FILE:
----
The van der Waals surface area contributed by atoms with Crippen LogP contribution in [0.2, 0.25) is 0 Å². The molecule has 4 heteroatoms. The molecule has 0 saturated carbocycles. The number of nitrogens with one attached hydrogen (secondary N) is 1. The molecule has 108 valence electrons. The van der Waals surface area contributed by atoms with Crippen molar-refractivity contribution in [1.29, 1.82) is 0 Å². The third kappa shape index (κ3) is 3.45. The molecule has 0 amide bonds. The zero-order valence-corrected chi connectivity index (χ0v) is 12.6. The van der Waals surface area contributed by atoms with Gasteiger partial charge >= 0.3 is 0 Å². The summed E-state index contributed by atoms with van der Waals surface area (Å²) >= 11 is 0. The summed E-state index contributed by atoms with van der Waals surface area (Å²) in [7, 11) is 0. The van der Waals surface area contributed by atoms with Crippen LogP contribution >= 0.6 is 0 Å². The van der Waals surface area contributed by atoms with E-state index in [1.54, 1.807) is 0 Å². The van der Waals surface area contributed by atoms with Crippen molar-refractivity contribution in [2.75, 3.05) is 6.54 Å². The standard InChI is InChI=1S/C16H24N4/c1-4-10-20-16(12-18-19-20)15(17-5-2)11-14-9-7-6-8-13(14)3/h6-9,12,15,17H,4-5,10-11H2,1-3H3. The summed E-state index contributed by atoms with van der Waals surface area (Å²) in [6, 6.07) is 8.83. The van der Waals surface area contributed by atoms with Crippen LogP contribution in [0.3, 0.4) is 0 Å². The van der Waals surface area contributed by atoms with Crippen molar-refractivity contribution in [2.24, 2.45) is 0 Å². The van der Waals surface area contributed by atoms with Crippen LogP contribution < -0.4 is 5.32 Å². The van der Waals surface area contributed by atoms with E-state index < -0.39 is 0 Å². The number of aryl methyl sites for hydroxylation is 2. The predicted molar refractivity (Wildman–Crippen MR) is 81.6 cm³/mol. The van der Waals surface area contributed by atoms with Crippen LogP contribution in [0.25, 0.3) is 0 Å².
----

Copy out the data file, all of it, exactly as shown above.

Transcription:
The van der Waals surface area contributed by atoms with Crippen LogP contribution in [0.2, 0.25) is 0 Å². The molecule has 4 heteroatoms. The molecule has 0 saturated carbocycles. The number of nitrogens with one attached hydrogen (secondary N) is 1. The molecule has 108 valence electrons. The van der Waals surface area contributed by atoms with Crippen molar-refractivity contribution in [1.29, 1.82) is 0 Å². The third kappa shape index (κ3) is 3.45. The molecule has 0 amide bonds. The zero-order valence-corrected chi connectivity index (χ0v) is 12.6. The van der Waals surface area contributed by atoms with Gasteiger partial charge >= 0.3 is 0 Å². The summed E-state index contributed by atoms with van der Waals surface area (Å²) >= 11 is 0. The summed E-state index contributed by atoms with van der Waals surface area (Å²) in [7, 11) is 0. The van der Waals surface area contributed by atoms with Crippen LogP contribution >= 0.6 is 0 Å². The van der Waals surface area contributed by atoms with E-state index in [1.54, 1.807) is 0 Å². The van der Waals surface area contributed by atoms with Crippen molar-refractivity contribution in [2.75, 3.05) is 6.54 Å². The standard InChI is InChI=1S/C16H24N4/c1-4-10-20-16(12-18-19-20)15(17-5-2)11-14-9-7-6-8-13(14)3/h6-9,12,15,17H,4-5,10-11H2,1-3H3. The summed E-state index contributed by atoms with van der Waals surface area (Å²) in [6, 6.07) is 8.83. The van der Waals surface area contributed by atoms with Crippen LogP contribution in [0.3, 0.4) is 0 Å². The van der Waals surface area contributed by atoms with Crippen molar-refractivity contribution in [2.24, 2.45) is 0 Å². The van der Waals surface area contributed by atoms with Crippen LogP contribution < -0.4 is 5.32 Å². The van der Waals surface area contributed by atoms with E-state index < -0.39 is 0 Å². The number of aryl methyl sites for hydroxylation is 2. The predicted molar refractivity (Wildman–Crippen MR) is 81.6 cm³/mol. The van der Waals surface area contributed by atoms with Crippen LogP contribution in [0.25, 0.3) is 0 Å².